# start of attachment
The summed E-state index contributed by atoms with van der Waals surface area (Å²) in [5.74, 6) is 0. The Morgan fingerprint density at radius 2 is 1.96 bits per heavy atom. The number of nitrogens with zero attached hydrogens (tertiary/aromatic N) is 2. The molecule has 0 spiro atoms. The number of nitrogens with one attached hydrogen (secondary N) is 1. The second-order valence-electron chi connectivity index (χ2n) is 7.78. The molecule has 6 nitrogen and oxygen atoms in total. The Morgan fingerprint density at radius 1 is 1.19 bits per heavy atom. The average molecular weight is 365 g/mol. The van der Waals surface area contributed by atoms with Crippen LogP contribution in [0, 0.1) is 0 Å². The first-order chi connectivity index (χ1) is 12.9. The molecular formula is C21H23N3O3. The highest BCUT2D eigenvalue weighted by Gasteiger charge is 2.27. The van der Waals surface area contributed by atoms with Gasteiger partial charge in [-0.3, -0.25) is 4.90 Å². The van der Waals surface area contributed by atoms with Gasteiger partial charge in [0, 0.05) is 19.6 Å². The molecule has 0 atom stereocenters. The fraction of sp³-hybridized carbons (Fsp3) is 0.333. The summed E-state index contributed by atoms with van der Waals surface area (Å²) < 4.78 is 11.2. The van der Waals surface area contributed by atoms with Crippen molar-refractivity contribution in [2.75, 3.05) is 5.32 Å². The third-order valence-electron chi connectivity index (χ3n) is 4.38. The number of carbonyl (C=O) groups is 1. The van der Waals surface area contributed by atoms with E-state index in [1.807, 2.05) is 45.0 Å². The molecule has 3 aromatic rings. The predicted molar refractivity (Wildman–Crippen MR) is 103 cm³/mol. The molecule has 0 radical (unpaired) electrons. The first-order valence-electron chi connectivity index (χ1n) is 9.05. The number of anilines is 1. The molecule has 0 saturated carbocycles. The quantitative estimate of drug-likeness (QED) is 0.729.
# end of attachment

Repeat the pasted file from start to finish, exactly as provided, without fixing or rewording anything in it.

The summed E-state index contributed by atoms with van der Waals surface area (Å²) in [5.74, 6) is 0. The Morgan fingerprint density at radius 2 is 1.96 bits per heavy atom. The number of nitrogens with zero attached hydrogens (tertiary/aromatic N) is 2. The molecule has 0 spiro atoms. The number of nitrogens with one attached hydrogen (secondary N) is 1. The second-order valence-electron chi connectivity index (χ2n) is 7.78. The molecule has 6 nitrogen and oxygen atoms in total. The Morgan fingerprint density at radius 1 is 1.19 bits per heavy atom. The average molecular weight is 365 g/mol. The van der Waals surface area contributed by atoms with Crippen LogP contribution in [0, 0.1) is 0 Å². The first-order chi connectivity index (χ1) is 12.9. The molecular formula is C21H23N3O3. The highest BCUT2D eigenvalue weighted by Gasteiger charge is 2.27. The van der Waals surface area contributed by atoms with Gasteiger partial charge in [-0.3, -0.25) is 4.90 Å². The van der Waals surface area contributed by atoms with Gasteiger partial charge in [0, 0.05) is 19.6 Å². The molecule has 0 atom stereocenters. The fraction of sp³-hybridized carbons (Fsp3) is 0.333. The summed E-state index contributed by atoms with van der Waals surface area (Å²) < 4.78 is 11.2. The van der Waals surface area contributed by atoms with Crippen molar-refractivity contribution in [2.75, 3.05) is 5.32 Å². The third-order valence-electron chi connectivity index (χ3n) is 4.38. The number of carbonyl (C=O) groups is 1. The van der Waals surface area contributed by atoms with E-state index in [1.807, 2.05) is 45.0 Å². The molecule has 3 aromatic rings. The predicted molar refractivity (Wildman–Crippen MR) is 103 cm³/mol. The molecule has 0 radical (unpaired) electrons. The first-order valence-electron chi connectivity index (χ1n) is 9.05. The number of anilines is 1. The molecule has 0 saturated carbocycles. The quantitative estimate of drug-likeness (QED) is 0.729.